Balancing patient safety with patient safety

Mike has already pointed out the degree of uncertainty surrounding how to prepare for (and respond to) the spread of novel H1N1. One of the challenges is maintaining a focus on overall patient safety and the potential unintended consequences of our H1N1 response.

One example that comes to mind is the question of how long to keep ill health care workers (HCWs) at home after their symptoms improve. The current CDC guidance suggests HCWs stay at home for at least 7 days after onset of “febrile respiratory illness” (temp greater than 37.8 C and cough or sore throat).

This may not be a problem now, but soon there will be a multitude of circulating respiratory viruses (see here for a partial list). If it is a bad “respiratory virus season”, even if H1N1 represents a minority of the circulating viruses, then a very large number of HCWs will be staying home from work for at least a week. And we know that understaffing is a problem for patient safety.

What are the alternatives? Three that come immediately to mind include: (1) sending HCWs back to work once they are afebrile for 24 hours, as the CDC is now recommending for schools and other workplaces, (2) sending HCWs back to work once afebrile, but making them wear a mask until the 7 day point is reached , or (3) screening all sick HCWs with a test that has a rapid turnaround time and high negative predictive value, and sending those that are negative for influenza A back to work once symptom-free and afebrile. Investigators from Beth Israel-Deaconess in Boston recently reported a negative predictive value of 96% for the rapid DFA test.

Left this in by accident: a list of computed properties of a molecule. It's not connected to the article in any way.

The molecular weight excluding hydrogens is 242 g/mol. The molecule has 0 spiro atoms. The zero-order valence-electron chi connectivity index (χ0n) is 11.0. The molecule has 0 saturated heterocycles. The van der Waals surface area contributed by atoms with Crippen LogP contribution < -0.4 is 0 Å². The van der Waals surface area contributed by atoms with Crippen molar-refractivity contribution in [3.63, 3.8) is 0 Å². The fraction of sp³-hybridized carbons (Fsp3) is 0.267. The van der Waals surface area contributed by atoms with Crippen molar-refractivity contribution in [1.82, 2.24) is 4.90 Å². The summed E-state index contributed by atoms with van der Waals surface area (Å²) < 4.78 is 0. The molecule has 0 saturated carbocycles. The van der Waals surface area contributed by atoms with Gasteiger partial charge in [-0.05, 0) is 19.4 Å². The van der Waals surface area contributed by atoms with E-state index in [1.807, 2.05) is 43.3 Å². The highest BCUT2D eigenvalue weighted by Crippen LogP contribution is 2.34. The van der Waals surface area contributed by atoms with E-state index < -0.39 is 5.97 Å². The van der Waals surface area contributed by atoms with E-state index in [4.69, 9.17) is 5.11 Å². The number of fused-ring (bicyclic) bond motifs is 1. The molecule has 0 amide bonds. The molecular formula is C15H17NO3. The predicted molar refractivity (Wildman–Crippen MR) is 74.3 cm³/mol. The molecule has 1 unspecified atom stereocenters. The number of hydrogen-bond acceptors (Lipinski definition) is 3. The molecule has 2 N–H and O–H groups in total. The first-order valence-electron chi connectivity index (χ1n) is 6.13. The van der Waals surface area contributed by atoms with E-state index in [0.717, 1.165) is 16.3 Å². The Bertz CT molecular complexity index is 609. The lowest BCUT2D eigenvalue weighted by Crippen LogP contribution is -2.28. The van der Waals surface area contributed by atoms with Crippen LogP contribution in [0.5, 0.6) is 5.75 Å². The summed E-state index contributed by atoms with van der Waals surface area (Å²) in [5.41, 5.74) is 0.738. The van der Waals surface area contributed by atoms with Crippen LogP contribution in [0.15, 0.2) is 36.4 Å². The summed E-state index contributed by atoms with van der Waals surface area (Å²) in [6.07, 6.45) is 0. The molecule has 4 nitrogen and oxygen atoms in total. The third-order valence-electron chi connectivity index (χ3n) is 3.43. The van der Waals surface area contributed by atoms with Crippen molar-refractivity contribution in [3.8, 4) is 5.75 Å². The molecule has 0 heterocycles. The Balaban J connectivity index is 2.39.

As Mike alludes to in his post, the most important thing is to remain flexible, and nimble, realizing that the response to novel H1N1 will evolve with the pandemic. Many hospitals will try initially to adhere to CDC guidance, but must be willing to modify their approach if they begin to experience staffing shortages that threaten patient care.


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